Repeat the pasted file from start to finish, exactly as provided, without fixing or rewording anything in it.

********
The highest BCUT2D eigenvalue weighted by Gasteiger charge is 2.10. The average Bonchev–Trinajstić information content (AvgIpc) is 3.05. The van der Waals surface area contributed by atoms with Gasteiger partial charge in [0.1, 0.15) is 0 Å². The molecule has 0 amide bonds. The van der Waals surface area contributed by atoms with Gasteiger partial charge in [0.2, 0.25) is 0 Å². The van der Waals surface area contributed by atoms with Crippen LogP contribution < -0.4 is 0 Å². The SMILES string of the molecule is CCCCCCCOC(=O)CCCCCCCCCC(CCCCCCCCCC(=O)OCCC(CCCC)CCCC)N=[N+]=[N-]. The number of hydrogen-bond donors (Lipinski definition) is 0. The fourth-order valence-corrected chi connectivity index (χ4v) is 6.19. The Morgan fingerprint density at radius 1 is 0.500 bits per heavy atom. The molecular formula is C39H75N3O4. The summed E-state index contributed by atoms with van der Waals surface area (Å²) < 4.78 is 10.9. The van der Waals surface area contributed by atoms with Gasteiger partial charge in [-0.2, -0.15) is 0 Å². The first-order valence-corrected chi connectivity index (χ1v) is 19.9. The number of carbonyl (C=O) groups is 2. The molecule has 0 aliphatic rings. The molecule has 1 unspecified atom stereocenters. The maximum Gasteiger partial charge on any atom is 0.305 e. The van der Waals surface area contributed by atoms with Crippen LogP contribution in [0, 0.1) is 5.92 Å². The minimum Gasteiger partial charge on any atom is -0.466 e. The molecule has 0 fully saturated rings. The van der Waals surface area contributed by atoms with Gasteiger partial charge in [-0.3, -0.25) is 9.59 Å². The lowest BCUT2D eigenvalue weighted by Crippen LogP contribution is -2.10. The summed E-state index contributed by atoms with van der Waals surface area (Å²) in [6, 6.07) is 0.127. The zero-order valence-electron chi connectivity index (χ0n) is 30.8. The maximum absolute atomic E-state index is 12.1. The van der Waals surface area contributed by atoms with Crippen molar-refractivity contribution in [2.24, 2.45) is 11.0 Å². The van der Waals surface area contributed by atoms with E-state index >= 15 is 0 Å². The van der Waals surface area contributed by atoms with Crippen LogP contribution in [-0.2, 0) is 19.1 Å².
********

The highest BCUT2D eigenvalue weighted by Gasteiger charge is 2.10. The average Bonchev–Trinajstić information content (AvgIpc) is 3.05. The van der Waals surface area contributed by atoms with Gasteiger partial charge in [0.1, 0.15) is 0 Å². The molecule has 0 amide bonds. The van der Waals surface area contributed by atoms with Gasteiger partial charge in [0.2, 0.25) is 0 Å². The van der Waals surface area contributed by atoms with Crippen LogP contribution < -0.4 is 0 Å². The SMILES string of the molecule is CCCCCCCOC(=O)CCCCCCCCCC(CCCCCCCCCC(=O)OCCC(CCCC)CCCC)N=[N+]=[N-]. The number of hydrogen-bond donors (Lipinski definition) is 0. The fourth-order valence-corrected chi connectivity index (χ4v) is 6.19. The Morgan fingerprint density at radius 1 is 0.500 bits per heavy atom. The molecular formula is C39H75N3O4. The summed E-state index contributed by atoms with van der Waals surface area (Å²) < 4.78 is 10.9. The van der Waals surface area contributed by atoms with Gasteiger partial charge in [-0.2, -0.15) is 0 Å². The first-order valence-corrected chi connectivity index (χ1v) is 19.9. The number of carbonyl (C=O) groups is 2. The molecule has 0 aliphatic rings. The molecule has 1 unspecified atom stereocenters. The maximum Gasteiger partial charge on any atom is 0.305 e. The van der Waals surface area contributed by atoms with Crippen LogP contribution in [0, 0.1) is 5.92 Å². The minimum Gasteiger partial charge on any atom is -0.466 e. The molecule has 0 fully saturated rings. The van der Waals surface area contributed by atoms with Gasteiger partial charge in [-0.3, -0.25) is 9.59 Å². The lowest BCUT2D eigenvalue weighted by Crippen LogP contribution is -2.10. The summed E-state index contributed by atoms with van der Waals surface area (Å²) in [6, 6.07) is 0.127. The zero-order valence-electron chi connectivity index (χ0n) is 30.8. The maximum absolute atomic E-state index is 12.1. The van der Waals surface area contributed by atoms with Crippen molar-refractivity contribution in [2.24, 2.45) is 11.0 Å². The van der Waals surface area contributed by atoms with E-state index >= 15 is 0 Å². The van der Waals surface area contributed by atoms with Crippen LogP contribution in [-0.2, 0) is 19.1 Å².